“What is the relationship between the Big Five personality framework and the 4Cs Mental Toughness concept?” This is one of the most common questions received here are AQR International. The Big Five personality model is, possibly, the most widely utilised model of behavioural personality globally. It forms the foundation of many of the most reliable and popular personality measures in use.
The Big Five personality model seeks to describe, and the measures developed from it help us to assess, how we ACT when certain events occur.
Mental Toughness describes a different aspect of personality – our mental responses when exposed to stressors, pressure, opportunity and challenges. It helps us to understand how we THINK when events occur.
Given that it is widely thought that our mental approach has a significant impact on our behaviours and, through that, on performance, wellbeing, aspirations etc, it’s not a surprise that many ask about the connection between mental toughness and the Big Five personality model. It should help us to understand better why we respond the way we do when events occur. This can be seen to be a potentially fundamentally important perspective.
And, indeed, there is a connection.
In 2019, Dr Kostas Papageorgiou, Queens University, Belfast, and colleagues at the University of Milan, as well as Professor Peter Clough, completed research using network analysis to examine this relationship amongst others.
The study involved almost 750 people completing the MTQ48 and a Big Five personality measure (BFI). The study also looked Stress and the Dark Triad. These latter elements are reported in other articles in this series. The technique used, Gaussian Graphical analysis, enables users to identify the connections between core constructs in a model or between constructs in different models.
The output can be summarised visually in the form of a network, as shown below.
The 4 Mental Toughness constructs are shown in red nodes:
CONT – Control
CHA – Challenge
COM – Commitment
CONF – Confidence
The Big 5 factors are shown as purple nodes:
NEU – Neuroticism
OPE – Openness to Experience
CONS – Conscientiousness
EXT – Extraversion
AGR – Agreeableness
The colour of the line connecting nodes indicates whether there is a positive (Green) or inverse (Red) relationship.
The thickness of the line broadly indicates the strength of the relationship. The thicker the line the stronger the connection.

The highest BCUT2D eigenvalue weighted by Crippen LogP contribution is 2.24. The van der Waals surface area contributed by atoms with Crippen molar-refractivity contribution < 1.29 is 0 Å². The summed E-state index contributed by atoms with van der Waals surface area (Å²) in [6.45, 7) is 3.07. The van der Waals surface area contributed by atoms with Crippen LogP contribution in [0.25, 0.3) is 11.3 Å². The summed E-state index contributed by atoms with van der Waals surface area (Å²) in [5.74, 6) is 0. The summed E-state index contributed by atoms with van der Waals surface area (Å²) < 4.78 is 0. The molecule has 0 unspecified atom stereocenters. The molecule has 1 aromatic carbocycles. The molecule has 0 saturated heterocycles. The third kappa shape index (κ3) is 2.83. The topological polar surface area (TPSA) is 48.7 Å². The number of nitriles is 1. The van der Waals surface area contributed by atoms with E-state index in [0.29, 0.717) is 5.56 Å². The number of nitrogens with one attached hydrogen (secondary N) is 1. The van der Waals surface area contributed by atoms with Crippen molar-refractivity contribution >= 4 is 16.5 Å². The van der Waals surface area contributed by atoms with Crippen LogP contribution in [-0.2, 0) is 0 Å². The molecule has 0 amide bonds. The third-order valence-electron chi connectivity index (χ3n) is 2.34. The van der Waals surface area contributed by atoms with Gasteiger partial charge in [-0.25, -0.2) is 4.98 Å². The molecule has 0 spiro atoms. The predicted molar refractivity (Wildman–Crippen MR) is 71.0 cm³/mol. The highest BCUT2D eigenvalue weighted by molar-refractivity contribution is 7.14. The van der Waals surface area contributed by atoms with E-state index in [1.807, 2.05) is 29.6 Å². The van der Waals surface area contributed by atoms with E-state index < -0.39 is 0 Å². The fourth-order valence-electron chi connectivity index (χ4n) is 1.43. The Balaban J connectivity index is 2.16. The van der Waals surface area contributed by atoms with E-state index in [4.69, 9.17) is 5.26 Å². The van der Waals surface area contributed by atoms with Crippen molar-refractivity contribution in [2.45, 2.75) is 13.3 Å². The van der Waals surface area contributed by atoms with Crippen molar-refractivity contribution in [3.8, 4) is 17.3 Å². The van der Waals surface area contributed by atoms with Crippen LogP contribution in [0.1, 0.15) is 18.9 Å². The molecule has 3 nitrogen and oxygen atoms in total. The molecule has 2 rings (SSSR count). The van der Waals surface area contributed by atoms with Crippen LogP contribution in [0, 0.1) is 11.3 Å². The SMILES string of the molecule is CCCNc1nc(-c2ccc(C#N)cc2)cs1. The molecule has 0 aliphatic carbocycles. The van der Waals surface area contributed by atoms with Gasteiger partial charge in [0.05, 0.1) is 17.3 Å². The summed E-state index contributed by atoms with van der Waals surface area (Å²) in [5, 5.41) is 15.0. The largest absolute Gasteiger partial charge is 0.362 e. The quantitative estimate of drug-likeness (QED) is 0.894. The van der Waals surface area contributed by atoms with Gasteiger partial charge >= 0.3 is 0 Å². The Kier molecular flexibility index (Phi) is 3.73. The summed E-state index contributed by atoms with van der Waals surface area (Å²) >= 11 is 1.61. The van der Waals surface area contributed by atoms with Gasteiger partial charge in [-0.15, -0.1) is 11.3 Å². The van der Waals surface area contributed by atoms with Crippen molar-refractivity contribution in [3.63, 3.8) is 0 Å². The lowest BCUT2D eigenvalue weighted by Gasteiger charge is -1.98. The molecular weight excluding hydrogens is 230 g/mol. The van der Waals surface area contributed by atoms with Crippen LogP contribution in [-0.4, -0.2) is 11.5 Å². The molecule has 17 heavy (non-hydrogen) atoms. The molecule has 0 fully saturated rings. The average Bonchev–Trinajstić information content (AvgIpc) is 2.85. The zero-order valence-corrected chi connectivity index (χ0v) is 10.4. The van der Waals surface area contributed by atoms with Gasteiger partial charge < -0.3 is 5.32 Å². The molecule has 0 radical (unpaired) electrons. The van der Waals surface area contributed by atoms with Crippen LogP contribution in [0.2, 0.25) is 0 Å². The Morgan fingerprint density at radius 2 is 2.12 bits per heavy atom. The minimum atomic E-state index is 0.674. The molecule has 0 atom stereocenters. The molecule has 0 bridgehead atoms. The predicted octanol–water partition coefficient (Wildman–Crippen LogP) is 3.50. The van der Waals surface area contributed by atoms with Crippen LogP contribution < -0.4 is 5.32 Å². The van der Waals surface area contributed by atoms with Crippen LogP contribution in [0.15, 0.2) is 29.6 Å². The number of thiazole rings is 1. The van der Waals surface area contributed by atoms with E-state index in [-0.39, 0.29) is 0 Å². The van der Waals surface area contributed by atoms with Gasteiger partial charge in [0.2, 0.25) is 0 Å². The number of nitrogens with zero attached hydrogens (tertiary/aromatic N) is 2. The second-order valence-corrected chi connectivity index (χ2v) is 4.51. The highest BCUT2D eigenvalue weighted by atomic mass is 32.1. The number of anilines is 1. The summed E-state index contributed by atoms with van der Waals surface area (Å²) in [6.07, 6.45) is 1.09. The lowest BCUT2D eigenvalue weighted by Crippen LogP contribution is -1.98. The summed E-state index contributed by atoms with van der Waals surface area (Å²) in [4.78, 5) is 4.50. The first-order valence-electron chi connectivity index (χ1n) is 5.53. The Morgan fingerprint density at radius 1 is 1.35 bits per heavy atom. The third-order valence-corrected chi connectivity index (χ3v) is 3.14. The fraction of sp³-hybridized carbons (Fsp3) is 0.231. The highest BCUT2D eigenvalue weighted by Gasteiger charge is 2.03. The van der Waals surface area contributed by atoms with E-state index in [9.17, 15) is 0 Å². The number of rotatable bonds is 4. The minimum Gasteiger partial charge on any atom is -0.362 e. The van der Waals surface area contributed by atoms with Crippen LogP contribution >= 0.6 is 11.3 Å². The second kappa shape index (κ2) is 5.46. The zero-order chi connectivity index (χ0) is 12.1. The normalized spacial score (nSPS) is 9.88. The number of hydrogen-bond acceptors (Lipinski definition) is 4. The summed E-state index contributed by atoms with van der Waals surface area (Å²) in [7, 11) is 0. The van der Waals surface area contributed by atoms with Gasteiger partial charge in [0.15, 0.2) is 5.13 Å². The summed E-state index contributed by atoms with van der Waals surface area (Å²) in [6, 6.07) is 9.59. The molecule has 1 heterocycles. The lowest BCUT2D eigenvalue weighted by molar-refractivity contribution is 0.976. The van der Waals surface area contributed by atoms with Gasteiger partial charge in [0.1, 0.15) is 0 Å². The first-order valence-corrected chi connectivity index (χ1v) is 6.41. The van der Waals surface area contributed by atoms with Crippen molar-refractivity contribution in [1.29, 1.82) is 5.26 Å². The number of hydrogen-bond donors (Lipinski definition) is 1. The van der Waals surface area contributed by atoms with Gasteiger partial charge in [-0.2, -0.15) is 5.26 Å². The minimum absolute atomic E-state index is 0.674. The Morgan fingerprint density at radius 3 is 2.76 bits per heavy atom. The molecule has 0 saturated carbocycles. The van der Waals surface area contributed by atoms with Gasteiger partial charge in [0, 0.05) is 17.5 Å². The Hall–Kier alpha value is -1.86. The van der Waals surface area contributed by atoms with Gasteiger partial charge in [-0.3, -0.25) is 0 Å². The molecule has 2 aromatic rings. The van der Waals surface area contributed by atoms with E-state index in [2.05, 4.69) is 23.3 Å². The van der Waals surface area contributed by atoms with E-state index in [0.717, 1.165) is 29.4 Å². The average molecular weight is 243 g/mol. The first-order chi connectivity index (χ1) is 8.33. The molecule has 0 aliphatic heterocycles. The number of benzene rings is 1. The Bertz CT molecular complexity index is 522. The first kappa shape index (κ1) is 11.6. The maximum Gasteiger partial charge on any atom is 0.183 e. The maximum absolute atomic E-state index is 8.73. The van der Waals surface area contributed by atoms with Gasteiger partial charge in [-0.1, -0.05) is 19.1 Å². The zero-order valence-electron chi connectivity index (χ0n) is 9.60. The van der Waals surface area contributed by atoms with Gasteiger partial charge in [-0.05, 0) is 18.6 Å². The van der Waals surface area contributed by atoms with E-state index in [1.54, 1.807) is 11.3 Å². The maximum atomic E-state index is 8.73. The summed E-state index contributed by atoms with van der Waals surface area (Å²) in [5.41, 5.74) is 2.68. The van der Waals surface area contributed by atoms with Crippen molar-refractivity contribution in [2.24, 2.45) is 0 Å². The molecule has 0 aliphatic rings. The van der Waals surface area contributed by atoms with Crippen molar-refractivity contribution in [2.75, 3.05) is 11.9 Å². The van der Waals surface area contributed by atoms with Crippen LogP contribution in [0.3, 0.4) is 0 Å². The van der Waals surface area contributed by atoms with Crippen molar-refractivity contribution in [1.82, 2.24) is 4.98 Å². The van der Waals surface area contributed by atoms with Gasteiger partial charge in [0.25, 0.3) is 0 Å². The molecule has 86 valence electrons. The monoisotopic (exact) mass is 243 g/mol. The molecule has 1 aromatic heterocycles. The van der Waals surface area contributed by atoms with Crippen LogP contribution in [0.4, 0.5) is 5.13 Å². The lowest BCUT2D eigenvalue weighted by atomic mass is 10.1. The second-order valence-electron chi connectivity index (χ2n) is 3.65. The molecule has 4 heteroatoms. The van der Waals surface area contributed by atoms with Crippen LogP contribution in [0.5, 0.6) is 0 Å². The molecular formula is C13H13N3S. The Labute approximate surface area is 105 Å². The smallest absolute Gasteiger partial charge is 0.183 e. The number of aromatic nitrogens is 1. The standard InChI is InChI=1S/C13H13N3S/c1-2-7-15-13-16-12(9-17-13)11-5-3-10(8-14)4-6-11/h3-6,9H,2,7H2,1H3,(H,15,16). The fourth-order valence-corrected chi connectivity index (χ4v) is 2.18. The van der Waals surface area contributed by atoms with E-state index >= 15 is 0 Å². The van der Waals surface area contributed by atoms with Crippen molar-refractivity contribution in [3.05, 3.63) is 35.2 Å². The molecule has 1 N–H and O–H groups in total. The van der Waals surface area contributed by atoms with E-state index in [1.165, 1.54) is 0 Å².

One immediate observation is the 4 Mental Toughness constructs are connected with each other, indicating that they can be conceptualised as part of a common concept: Mental Toughness.
Examining the relationship with the Big Five personality factors we can see that there is a strong relationship between the 4 Mental Toughness Factors and four (4) of the Big Five personality factors. These relationships also make theoretical and practical sense.
Neuroticism has a strong inverse relationship with Control and a degree of inverse relationship with Confidence. Indicating that the more you think you are in control of your life and circumstances and have self-belief in your abilities, the less likely you are to show neurotic behaviours (anxiety, etc).
Openness to Experience is strongly associated with a positive mental approach towards Challenge and Opportunity.
Confidence (which embraces Interpersonal Confidence) unsurprisingly is strongly related to Extraversion and inversely associated with Neuroticism.
Conscientiousness is very strongly related to Commitment (the ability to visualise what needs to be done and the drive derived from the anticipated satisfaction of doing it).
Agreeableness is only moderately linked to Commitment. Again, this is interesting because Agreeableness is subject to debate in terms of how exactly it does fit with the other four Big Five Personality factors.
The study’s results are thus in line with what one would expect and consistent with previous research.
It is particularly useful in explaining how an understanding of the mental toughness of an individual can explain their behaviours, and from where much of those behaviours might derive. Addressing the fundamentally important question “Why do I behave the way I do?”.
It’s an important, and perhaps vital, contribution to understanding people and their development.
As ever, the wider picture is nuanced and these nuances are examined in other articles in this series and, indeed, in the Mental Toughness Licensed User Training programme. For example, behaviour may be strongly determined through the way you approach things mentally but will also be influenced by other factors such as support, interest, skills, knowledge and abilities, familiarity, etc.
Nevertheless, it seems that if we are concerned with assessing, understanding and developing behaviour, then it is important that we understand from where that behaviour derives. It would seem that assessing and understanding our mental toughness is a key to this.
If your interest is piqued to learn more about your own Mental Toughness profile and how to assess and develop Mental Toughness in others, please visit www.aqrinternational.co.uk. and if interested in being a licensed user, contact us through the site.
Feel free to connect with me too on LinkedIn or via firstname.lastname@example.org
Bridging the gap: A network approach to Dark Triad, Mental Toughness, the Big Five, and perceived stress. Papageorgiou, K. A., Benini, E., Bilello, D., Gianniou, F. M., Clough, P. J., & Costantini, G. (2019). Journal of Personality, 87(6), 1250-1263.